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Title: Distinct network topology in Alzheimer’s disease and behavioral variant frontotemporal dementia
Authors: Ng, Adeline Su Lyn 
Wang, Juan 
Ng, Kwun Kei 
Chong, Joanna Su Xian 
Qian, Xing 
Lim, Joseph Kai Wei 
Tan, Yi Jayne 
Yong, Alisa Cui Wen
Chander, Russell Jude
Hameed, Shahul 
Ting, Simon Kang Seng 
Kandiah, Nagaendran 
Zhou, Juan Helen 
Keywords: Alzheimer’s disease (AD)
Behavioral variant frontotemporal dementia (bvFTD)
Higher-order cognitive networks
Network distinctiveness
Network segregation and integration
Issue Date: 6-Jan-2021
Publisher: BioMed Central Ltd
Citation: Ng, Adeline Su Lyn, Wang, Juan, Ng, Kwun Kei, Chong, Joanna Su Xian, Qian, Xing, Lim, Joseph Kai Wei, Tan, Yi Jayne, Yong, Alisa Cui Wen, Chander, Russell Jude, Hameed, Shahul, Ting, Simon Kang Seng, Kandiah, Nagaendran, Zhou, Juan Helen (2021-01-06). Distinct network topology in Alzheimer’s disease and behavioral variant frontotemporal dementia. Alzheimer's Research and Therapy 13 (1) : 13. ScholarBank@NUS Repository.
Rights: Attribution 4.0 International
Abstract: Background: Alzheimer’s disease (AD) and behavioral variant frontotemporal dementia (bvFTD) cause distinct atrophy and functional disruptions within two major intrinsic brain networks, namely the default network and the salience network, respectively. It remains unclear if inter-network relationships and whole-brain network topology are also altered and underpin cognitive and social–emotional functional deficits. Methods: In total, 111 participants (50 AD, 14 bvFTD, and 47 age- and gender-matched healthy controls) underwent resting-state functional magnetic resonance imaging (fMRI) and neuropsychological assessments. Functional connectivity was derived among 144 brain regions of interest. Graph theoretical analysis was applied to characterize network integration, segregation, and module distinctiveness (degree centrality, nodal efficiency, within-module degree, and participation coefficient) in AD, bvFTD, and healthy participants. Group differences in graph theoretical measures and empirically derived network community structures, as well as the associations between these indices and cognitive performance and neuropsychiatric symptoms, were subject to general linear models, with age, gender, education, motion, and scanner type controlled. Results: Our results suggested that AD had lower integration in the default and control networks, while bvFTD exhibited disrupted integration in the salience network. Interestingly, AD and bvFTD had the highest and lowest degree of integration in the thalamus, respectively. Such divergence in topological aberration was recapitulated in network segregation and module distinctiveness loss, with AD showing poorer modular structure between the default and control networks, and bvFTD having more fragmented modules in the salience network and subcortical regions. Importantly, aberrations in network topology were related to worse attention deficits and greater severity in neuropsychiatric symptoms across syndromes. Conclusions: Our findings underscore the reciprocal relationships between the default, control, and salience networks that may account for the cognitive decline and neuropsychiatric symptoms in dementia. © 2021, The Author(s).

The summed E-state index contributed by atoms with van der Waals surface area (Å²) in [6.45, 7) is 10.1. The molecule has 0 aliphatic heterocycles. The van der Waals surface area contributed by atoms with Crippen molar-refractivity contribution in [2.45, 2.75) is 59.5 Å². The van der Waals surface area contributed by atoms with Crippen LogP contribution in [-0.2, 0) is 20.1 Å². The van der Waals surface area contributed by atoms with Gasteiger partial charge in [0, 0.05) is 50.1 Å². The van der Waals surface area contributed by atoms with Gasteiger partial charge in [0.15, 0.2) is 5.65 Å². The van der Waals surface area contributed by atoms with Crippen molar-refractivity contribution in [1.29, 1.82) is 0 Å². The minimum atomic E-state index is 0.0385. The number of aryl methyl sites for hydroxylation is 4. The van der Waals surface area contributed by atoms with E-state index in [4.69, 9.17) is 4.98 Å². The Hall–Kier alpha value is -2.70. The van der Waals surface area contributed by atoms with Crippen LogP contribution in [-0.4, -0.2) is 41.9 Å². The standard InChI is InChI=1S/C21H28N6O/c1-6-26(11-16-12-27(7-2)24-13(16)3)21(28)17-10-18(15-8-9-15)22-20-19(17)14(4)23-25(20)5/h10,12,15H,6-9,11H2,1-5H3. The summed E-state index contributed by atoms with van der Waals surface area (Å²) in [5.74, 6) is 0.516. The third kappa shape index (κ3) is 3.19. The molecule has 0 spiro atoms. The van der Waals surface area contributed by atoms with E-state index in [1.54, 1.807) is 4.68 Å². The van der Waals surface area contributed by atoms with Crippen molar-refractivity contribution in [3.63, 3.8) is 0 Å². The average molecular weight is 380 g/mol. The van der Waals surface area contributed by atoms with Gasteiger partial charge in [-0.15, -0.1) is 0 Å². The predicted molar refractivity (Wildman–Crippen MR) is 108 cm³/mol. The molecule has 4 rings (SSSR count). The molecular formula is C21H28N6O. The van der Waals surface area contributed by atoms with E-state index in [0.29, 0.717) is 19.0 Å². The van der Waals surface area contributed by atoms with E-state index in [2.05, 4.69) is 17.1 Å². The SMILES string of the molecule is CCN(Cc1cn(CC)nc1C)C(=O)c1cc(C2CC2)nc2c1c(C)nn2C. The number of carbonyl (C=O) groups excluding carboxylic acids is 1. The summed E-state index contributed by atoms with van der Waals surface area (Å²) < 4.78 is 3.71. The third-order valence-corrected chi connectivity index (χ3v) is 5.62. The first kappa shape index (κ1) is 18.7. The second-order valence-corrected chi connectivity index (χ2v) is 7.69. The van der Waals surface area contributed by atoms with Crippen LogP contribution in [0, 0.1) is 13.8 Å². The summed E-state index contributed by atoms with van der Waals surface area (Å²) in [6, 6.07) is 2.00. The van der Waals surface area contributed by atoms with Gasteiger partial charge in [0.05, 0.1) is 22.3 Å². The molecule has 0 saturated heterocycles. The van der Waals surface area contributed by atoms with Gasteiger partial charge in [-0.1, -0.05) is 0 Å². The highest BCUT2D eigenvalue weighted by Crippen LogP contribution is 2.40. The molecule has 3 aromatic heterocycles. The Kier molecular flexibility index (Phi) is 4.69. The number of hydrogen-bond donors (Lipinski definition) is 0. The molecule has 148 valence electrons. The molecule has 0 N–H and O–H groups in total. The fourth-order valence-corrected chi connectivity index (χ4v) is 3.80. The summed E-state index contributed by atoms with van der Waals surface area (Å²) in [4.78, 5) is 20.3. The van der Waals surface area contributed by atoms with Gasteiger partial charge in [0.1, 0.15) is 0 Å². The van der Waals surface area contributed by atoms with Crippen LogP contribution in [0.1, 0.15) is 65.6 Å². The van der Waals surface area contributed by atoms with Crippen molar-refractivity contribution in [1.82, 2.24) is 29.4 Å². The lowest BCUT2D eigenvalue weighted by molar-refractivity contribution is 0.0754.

Source Title: Alzheimer's Research and Therapy
ISSN: 1758-9193
DOI: 10.1186/s13195-020-00752-w
Rights: Attribution 4.0 International
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